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‘Legal Tampering Window’ No Longer Masking The Illegal Tampering That It Never Prevented

Something that I have mentioned a couple of times this offseason is about the fact that the NFL’s ‘tampering window’, which is a three-day period in which players and their representatives are allowed first contact with other teams as the hit free agency prior to the start of the new league year, has increasingly become a joke.

It’s a joke because it was made incredibly obvious that teams do have contact with players, in an informal or at least ‘off the record’ fashion, prior to that window anyway. The only reason it was put in place to begin with is because the NFL already knew this was going on.

And frankly I also have a hard time believing that they actually expected that teams would limit themselves to just this period of time in which to discuss potential moves in free agency and deals being agreed to in principle. It was a token gesture at best.

Two examples immediately come to mind, first and foremost being the ludicrous reality of the Oakland Raiders agreeing in principle to terms on a contract with an unrestricted free agent mere minutes after they were officially allowed to make contact with players and agents for the first time.

So you mean to tell me that both the player and the team explored all of their options and came to such an amazing agreement that they had to get it done almost literally as soon as possible? Former New England Patriots tackle Trent Brown and the Raiders made history not only by agreeing to making a pact on the largest contract for an offensive lineman ever, but also, supposedly, for doing so literally nine minutes into their ability to do so.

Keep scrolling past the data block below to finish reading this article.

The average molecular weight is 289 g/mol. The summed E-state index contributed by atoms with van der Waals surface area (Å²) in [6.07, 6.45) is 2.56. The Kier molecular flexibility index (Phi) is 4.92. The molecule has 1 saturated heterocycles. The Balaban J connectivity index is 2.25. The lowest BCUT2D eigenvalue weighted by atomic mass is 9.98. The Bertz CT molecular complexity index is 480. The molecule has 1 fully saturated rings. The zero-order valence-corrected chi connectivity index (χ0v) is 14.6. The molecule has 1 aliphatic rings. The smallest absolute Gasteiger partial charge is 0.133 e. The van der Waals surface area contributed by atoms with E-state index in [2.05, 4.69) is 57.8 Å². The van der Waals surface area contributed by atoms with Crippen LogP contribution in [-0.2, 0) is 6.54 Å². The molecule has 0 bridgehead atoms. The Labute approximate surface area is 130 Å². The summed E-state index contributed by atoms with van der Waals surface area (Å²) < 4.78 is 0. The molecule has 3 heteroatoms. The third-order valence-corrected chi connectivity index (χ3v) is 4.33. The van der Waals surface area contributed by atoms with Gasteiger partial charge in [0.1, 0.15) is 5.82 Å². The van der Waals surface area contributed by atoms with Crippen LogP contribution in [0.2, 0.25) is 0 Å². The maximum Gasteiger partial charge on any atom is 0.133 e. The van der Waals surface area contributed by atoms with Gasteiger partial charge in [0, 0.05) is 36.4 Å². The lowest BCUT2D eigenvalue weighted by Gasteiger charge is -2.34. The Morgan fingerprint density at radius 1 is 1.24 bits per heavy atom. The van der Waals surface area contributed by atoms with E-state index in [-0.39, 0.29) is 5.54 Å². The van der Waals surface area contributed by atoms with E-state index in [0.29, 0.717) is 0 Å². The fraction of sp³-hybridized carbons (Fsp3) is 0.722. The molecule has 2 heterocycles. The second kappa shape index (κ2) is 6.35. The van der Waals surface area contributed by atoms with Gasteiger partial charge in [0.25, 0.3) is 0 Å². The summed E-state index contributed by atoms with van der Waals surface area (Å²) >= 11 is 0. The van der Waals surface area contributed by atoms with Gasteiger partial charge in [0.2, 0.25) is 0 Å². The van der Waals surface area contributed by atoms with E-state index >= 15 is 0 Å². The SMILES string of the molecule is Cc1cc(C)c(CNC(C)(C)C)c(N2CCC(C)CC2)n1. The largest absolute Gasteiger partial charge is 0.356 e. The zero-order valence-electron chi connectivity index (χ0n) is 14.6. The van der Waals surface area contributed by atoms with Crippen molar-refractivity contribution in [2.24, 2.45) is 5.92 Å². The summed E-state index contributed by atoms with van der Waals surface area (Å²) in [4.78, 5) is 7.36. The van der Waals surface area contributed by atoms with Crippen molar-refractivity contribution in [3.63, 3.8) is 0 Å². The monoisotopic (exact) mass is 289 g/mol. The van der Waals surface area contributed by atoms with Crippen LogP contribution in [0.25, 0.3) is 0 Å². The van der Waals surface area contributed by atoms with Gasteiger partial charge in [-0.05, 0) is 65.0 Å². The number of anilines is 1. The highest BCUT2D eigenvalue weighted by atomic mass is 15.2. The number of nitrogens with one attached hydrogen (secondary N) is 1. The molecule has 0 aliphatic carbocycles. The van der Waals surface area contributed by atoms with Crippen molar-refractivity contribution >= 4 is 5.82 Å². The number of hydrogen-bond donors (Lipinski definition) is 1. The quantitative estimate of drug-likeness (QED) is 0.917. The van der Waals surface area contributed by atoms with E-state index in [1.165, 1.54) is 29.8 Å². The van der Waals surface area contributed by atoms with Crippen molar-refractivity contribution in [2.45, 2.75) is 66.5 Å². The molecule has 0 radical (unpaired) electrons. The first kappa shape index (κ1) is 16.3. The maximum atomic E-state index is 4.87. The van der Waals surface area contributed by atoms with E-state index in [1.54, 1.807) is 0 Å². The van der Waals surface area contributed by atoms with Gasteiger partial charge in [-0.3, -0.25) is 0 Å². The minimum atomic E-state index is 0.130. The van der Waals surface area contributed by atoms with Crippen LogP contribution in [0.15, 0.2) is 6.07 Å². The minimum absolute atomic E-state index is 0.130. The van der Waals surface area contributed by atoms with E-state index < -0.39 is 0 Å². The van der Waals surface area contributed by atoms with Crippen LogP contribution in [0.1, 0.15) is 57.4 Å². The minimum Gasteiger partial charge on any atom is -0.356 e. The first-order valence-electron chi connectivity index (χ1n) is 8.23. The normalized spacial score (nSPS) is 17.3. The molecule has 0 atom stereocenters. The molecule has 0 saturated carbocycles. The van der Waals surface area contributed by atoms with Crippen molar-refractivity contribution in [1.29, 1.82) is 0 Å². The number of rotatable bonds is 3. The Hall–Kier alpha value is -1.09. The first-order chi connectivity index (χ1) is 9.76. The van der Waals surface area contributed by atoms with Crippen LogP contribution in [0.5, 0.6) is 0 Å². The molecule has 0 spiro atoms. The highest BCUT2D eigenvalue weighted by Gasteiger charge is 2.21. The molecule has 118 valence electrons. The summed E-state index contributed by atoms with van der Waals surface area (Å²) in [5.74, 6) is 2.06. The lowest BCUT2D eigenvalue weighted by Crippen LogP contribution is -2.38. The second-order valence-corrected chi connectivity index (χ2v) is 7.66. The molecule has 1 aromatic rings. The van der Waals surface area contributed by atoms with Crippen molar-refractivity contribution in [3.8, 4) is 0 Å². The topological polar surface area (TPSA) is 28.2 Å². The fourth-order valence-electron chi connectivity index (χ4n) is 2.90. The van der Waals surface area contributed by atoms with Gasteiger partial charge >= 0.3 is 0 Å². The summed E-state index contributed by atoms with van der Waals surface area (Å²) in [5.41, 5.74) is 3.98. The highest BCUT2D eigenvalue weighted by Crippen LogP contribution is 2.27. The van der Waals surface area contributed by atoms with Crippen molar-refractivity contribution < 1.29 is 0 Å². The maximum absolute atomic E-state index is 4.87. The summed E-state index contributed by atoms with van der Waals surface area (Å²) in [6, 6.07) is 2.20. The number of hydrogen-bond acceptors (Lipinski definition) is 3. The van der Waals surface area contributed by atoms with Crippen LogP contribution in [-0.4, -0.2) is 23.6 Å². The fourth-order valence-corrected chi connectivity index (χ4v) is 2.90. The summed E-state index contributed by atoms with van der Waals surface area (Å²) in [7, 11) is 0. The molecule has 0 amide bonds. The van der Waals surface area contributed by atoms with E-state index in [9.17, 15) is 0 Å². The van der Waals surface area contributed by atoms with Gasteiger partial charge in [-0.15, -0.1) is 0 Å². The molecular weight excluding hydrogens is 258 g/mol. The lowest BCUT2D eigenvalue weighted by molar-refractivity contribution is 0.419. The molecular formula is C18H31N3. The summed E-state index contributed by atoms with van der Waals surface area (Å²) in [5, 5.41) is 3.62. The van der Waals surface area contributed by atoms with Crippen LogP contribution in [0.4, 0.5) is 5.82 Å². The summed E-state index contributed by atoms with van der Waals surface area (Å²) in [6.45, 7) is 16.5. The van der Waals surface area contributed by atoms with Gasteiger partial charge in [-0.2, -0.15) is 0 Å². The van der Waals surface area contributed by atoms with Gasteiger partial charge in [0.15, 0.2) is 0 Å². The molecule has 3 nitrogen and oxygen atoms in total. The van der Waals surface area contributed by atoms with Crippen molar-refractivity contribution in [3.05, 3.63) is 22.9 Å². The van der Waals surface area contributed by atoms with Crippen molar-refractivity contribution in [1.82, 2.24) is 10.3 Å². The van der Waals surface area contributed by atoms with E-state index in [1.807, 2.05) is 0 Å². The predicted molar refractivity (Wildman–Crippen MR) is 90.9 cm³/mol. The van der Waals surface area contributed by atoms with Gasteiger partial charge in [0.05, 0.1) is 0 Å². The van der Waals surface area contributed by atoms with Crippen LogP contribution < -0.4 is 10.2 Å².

Or, you know, not.

It’s a farce, and even Pittsburgh Steelers lineman Ramon Foster seemed to admit as much, perhaps forgetting the fact that, unlike the previous two times that he signed a new contract with the team, this year he did so before the tampering window was actually open.

And yet he made comments, in two separate instances, about getting a sense of what his market was, which theoretically should have been possible outside of baseless speculative predictions, since he would not have been allowed to be in contact with any potential suitors.

So what is the solution? Mike Florio suggests to simply get rid of the tampering window again as it becomes increasingly obvious that it’s a hollow safeguard against actual tampering. He raises the compelling point that it also takes away from the business appeal of the whole ordeal.

The opening of the legal tampering window now serves as something of a false start to free agency, with some of the biggest deals being announced up to three days prior to their actually being signed. They can make a bigger mark by operating with a more official start as in the past. It’s not going to change whether or not tampering is happening, so either police it or just let it go.

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